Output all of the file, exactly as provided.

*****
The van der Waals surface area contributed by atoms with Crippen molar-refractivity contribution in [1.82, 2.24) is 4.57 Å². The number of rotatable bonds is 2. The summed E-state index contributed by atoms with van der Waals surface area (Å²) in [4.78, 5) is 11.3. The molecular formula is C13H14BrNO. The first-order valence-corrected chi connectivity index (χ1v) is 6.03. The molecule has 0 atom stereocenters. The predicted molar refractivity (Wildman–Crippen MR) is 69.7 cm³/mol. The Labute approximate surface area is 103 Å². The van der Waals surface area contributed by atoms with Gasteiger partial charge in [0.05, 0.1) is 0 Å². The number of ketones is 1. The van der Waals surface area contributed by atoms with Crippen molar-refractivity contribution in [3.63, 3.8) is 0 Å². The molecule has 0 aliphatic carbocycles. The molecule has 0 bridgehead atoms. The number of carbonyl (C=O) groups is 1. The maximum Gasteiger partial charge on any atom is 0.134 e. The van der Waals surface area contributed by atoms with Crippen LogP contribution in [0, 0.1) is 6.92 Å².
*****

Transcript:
The van der Waals surface area contributed by atoms with Crippen molar-refractivity contribution in [1.82, 2.24) is 4.57 Å². The number of rotatable bonds is 2. The summed E-state index contributed by atoms with van der Waals surface area (Å²) in [4.78, 5) is 11.3. The molecular formula is C13H14BrNO. The first-order valence-corrected chi connectivity index (χ1v) is 6.03. The molecule has 0 atom stereocenters. The predicted molar refractivity (Wildman–Crippen MR) is 69.7 cm³/mol. The Labute approximate surface area is 103 Å². The van der Waals surface area contributed by atoms with Gasteiger partial charge in [0.05, 0.1) is 0 Å². The number of ketones is 1. The van der Waals surface area contributed by atoms with Crippen molar-refractivity contribution in [3.63, 3.8) is 0 Å². The molecule has 0 aliphatic carbocycles. The molecule has 0 bridgehead atoms. The number of carbonyl (C=O) groups is 1. The maximum Gasteiger partial charge on any atom is 0.134 e. The van der Waals surface area contributed by atoms with Crippen LogP contribution in [0, 0.1) is 6.92 Å².